verb (used with object)
verb (used without object)
- interrupted suture,
- intersecting arcade,
- intersectional feminism
Origin of intersect
Examples from the Web for intersect
Their lives are falling apart, but they intersect in interesting, tragic, and instructive ways.Ted Thompson’s Debut Novel Features A 1 Percenter As Its Hero|Stefan Beck|May 6, 2014|DAILY BEAST
This is an old-fashioned street fight in a state where the Tea Party, evangelicals, and the New South all intersect.South Carolina Street Fight in First District Congressional Primary|John Avlon|March 18, 2013|DAILY BEAST
These wars all intersect in the conflict in Gaza between Israel and Hamas.
Their circles may intersect, yet they are practically independent, and cannot neutralise one another.The Gateless Barrier|Lucas Malet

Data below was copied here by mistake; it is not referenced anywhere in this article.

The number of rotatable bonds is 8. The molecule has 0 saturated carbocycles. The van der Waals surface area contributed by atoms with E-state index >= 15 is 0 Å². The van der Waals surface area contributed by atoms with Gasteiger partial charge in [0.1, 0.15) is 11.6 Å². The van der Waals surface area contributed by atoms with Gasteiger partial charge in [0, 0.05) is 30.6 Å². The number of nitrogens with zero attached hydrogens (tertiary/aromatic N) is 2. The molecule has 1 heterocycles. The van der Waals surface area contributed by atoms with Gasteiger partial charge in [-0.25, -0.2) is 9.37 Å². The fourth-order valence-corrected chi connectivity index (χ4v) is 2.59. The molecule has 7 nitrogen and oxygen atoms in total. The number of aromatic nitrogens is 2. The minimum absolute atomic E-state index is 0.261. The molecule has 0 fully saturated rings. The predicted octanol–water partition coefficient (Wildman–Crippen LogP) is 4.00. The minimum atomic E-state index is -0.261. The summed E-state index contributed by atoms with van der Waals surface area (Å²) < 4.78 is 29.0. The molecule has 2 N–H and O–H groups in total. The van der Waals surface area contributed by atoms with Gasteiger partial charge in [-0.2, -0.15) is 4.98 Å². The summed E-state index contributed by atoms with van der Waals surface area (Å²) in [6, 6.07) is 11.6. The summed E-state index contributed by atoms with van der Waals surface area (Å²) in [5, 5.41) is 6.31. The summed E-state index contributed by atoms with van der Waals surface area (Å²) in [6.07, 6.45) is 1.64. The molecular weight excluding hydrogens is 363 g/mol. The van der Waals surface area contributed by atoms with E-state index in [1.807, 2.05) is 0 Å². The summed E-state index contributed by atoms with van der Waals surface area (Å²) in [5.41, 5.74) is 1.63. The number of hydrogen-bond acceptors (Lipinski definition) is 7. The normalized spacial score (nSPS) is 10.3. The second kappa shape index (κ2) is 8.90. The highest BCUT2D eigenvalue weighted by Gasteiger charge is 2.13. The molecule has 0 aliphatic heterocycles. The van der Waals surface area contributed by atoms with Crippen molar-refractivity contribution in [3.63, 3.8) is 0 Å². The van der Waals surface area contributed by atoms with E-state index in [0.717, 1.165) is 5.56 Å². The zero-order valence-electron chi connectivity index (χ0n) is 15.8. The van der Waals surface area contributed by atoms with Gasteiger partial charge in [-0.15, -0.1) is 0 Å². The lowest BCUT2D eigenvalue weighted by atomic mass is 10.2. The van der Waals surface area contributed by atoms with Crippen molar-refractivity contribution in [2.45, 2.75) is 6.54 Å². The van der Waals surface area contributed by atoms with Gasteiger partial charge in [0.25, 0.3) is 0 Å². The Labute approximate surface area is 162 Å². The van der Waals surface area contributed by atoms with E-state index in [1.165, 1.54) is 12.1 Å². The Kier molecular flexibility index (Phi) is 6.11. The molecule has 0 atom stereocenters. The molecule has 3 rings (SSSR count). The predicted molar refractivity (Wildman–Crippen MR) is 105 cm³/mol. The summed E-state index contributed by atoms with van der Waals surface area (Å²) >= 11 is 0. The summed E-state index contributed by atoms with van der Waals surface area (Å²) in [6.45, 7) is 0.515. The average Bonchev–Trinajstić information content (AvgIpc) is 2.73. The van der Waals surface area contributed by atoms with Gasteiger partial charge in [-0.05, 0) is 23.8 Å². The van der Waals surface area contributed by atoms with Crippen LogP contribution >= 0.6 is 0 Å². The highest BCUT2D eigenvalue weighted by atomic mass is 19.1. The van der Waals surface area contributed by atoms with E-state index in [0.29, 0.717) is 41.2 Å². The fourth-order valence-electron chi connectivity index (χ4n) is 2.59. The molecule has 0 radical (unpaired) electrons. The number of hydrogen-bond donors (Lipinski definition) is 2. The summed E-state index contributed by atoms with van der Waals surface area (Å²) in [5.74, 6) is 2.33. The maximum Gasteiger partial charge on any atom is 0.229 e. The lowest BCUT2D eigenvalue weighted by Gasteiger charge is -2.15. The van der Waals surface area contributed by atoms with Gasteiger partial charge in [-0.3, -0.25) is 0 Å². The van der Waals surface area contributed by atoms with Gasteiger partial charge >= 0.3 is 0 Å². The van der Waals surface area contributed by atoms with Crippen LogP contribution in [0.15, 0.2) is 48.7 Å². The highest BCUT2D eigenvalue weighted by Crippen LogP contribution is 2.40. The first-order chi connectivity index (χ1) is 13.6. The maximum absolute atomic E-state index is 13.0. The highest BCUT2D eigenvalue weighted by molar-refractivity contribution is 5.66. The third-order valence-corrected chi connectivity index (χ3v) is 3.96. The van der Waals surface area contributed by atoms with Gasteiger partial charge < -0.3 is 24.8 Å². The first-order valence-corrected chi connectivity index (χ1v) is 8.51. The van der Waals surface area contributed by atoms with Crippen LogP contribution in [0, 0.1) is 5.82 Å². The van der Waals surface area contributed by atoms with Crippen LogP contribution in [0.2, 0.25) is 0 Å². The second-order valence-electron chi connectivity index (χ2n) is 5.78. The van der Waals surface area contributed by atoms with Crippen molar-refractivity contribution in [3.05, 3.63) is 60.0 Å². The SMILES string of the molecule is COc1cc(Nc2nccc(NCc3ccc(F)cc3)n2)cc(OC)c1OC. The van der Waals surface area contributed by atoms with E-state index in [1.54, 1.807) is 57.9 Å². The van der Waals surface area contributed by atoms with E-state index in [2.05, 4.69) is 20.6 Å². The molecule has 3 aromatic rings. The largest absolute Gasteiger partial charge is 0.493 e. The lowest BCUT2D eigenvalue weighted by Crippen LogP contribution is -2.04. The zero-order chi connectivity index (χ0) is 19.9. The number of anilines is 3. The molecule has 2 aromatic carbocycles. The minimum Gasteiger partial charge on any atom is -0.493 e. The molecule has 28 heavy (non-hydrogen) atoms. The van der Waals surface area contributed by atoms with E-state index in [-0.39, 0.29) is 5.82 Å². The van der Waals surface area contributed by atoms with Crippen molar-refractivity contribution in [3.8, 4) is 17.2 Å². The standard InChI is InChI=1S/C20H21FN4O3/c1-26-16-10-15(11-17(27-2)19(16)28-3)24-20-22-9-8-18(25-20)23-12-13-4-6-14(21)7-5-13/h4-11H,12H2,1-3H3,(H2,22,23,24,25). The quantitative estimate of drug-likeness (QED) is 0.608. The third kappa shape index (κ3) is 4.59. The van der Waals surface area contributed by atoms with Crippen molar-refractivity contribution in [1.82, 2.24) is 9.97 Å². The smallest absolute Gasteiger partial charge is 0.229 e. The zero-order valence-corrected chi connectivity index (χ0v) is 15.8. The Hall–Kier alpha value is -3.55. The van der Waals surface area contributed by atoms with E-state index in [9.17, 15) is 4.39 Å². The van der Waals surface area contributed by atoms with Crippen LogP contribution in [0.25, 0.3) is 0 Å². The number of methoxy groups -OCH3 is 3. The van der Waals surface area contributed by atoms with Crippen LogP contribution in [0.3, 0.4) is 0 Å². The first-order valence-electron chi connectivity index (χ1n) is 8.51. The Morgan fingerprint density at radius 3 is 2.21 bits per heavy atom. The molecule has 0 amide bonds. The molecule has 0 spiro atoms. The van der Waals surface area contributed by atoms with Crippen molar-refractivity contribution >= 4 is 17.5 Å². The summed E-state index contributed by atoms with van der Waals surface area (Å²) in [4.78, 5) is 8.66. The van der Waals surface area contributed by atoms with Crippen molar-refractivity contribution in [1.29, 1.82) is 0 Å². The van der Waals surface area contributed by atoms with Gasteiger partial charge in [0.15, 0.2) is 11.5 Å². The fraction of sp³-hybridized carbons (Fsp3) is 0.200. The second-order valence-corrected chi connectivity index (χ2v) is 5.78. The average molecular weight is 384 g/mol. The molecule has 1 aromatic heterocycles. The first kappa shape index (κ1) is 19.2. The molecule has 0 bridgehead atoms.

We were dropping down one of those little bayous that intersect the state in every direction.
The point where these circles intersect—that they intersect Euclid quietly assumes—is the vertex of the required triangle.
The numerous quebradas, which all intersect the ground in a parallel direction, are surrounded by poor-looking houses.
Each moment of α will intersect a point-track in one and only one event-particle.The Concept of Nature|Alfred North Whitehead
Word Origin for intersect
1610s, back-formation from intersection, or else from Latin intersectus, past participle of intersecare "intersect, cut asunder," from inter- "between" (see inter-) + secare "to cut" (see section (n.)). Related: Intersected; intersecting.
1650s, from Latin intersectum (see intersect (v.)).